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MediaCity: creating a future proofed place

By Jason Prior, Prior + Partners, MediaCity’s urban regeneration consultants

For a period extending over 30 years, Salford Quays has witnessed a remarkable transformation, from a derelict wasteland in the mid-1980s following the closure of Manchester Docks, to a centre for media, innovation, business, culture, retail, sport and entertainment. Known as MediaCity, it has also simultaneously emerged as a highly desirable business hub, a cultural and retail destination and home to a thriving residential community.

Despite this success, like many places across the UK and globe, the pandemic and changing social attitudes and behaviours has prompted a rethinking towards the remaining phases of MediaCity to ensure its relevance and significance for current and future generations to come – this new chapter has been encapsulated as part of the MediaCity/Quayside Strategic Regeneration Framework (SRF).

Maximising economic and social impact

In bringing together the SRF, it’s not been enough to simply review and refresh the MediaCity Phase 2 proposals in isolation; instead, the ambition has been to maximise broader regeneration, economic and social impact. This is prompted by the recognition of the sheer scale of opportunity that exists at Salford Quays: at a local level, a widened site boundary includes not just MediaCity but also the neighbouring Quayside and its existing assets The Lowry and Lowry Plaza, alongside the local shopping centre – together this area has recently been designated as Salford Quays town centre. Meanwhile, the area forms part of Greater Manchester’s Central Growth Cluster, one of six growth locations within the region that is recognised as an opportunity to bring forward development at scale to deliver transformational change, reinforcing the relevance of MediaCity in the region and its recognition at a national level.

The renewed framework leverages this outstanding potential as well as the existing MediaCity assets, including the prime waterfront location and infrastructure, distinctive media and cultural anchors and job opportunities, and predominantly pedestrian-centric public spaces. Combined these present a scale of opportunity for delivering an additional 800,000 sqf of commercial office space, hotel accommodation, and supplementary retail, dining, and entertainment options across the 53-acre site.

Inspiring new spaces

Up to 3,200 much needed additional homes are also unlocked as an ecologically sustainable residential neighbourhood that encompasses a diverse array of housing options. It seeks to provide access to outdoor recreational spaces, local shops, services, and amenities, anchored by a new town square which links by a green pedestrian boulevard to the waterfront. Here, Oslo and Hamburg have served as inspiration, delivering renowned waterfront destinations which become the unifying heart of their respective City’s.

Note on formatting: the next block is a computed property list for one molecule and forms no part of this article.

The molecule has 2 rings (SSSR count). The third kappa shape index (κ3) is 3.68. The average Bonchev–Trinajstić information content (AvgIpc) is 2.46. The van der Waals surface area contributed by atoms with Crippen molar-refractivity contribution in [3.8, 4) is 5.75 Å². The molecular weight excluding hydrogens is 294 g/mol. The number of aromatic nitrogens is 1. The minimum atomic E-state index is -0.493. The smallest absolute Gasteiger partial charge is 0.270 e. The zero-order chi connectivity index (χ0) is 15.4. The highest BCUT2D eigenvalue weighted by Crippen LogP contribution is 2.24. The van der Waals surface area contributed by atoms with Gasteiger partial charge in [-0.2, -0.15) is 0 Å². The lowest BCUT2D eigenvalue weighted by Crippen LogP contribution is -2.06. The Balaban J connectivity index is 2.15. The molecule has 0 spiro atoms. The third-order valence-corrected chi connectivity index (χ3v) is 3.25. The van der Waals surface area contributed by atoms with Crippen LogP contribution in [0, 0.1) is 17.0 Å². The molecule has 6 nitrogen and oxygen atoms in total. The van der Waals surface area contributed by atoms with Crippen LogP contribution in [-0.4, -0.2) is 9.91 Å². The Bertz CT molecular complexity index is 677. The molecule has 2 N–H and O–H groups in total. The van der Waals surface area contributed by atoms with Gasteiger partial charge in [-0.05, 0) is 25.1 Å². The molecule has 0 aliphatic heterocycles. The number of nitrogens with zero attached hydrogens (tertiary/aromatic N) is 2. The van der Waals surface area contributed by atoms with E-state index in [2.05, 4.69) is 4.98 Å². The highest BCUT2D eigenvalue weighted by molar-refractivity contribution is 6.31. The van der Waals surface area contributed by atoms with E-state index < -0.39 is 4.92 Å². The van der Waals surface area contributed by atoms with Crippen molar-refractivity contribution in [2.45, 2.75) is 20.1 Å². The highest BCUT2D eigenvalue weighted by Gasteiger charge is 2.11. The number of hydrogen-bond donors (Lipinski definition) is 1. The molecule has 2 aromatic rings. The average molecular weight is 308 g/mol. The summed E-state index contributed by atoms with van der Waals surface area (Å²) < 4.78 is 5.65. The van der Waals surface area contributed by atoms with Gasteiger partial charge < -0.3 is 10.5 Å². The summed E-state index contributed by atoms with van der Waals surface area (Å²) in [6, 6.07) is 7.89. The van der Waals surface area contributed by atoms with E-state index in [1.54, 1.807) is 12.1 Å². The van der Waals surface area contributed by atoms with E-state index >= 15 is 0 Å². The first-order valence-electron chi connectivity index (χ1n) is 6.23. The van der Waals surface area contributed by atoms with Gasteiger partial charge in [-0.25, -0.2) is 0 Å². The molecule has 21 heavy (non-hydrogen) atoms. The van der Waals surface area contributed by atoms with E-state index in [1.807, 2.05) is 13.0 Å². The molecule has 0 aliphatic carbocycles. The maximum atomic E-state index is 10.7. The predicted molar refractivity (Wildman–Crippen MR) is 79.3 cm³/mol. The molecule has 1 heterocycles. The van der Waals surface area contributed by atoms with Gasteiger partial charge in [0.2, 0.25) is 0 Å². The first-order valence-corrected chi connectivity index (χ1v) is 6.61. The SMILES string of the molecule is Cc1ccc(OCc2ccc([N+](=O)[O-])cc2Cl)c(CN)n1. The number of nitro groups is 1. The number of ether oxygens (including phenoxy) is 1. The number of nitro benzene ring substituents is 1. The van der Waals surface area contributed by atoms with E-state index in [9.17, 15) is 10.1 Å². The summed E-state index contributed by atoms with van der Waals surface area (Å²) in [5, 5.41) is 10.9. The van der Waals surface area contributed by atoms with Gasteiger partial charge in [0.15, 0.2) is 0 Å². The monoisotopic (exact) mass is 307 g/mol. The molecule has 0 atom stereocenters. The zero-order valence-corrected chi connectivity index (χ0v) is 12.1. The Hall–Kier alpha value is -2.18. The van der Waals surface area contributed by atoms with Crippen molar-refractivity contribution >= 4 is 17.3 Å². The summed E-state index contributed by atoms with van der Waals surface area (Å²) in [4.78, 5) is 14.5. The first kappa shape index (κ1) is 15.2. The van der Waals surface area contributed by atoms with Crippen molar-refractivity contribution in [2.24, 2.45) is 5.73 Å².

Whilst the designs honour the original radial and concentric configuration of the plan but also introduce a new scale—a human scale—characterized by urban canopies, pavilions, and smaller structures that facilitate a seamless transition to high-density zones. These will become home to a range of activities including retail and F&B, and build on the existing programme of temporary cultural events to bring a more defined and animated edge to Media Piazza and maximise the unique waterside aspect.

A network of pedestrian and cycle-friendly routes trace the water’s edge to connect all of the surrounding components and communities, and encourage a sequential gradual discovery of new spaces including natural play areas, outdoor education, grow spaces and outdoor culture and arts events.

A place where people can flourish  

Communities needs and desires are perpetually changing, and evermore the success of our existing places need to evolve with them if they are to remain productive and successful grounds for human flourishment. The updated SRF for MediaCity/Quayside is an exemplar for how we can navigate this adaptation, seeking to think broader and more holistically about boundaries and impact across social, economic and environmental considerations. With the SRF recently endorsed by Salford City Council, the time is ripe to secure the powerful legacy of MediaCity for many generations to come.


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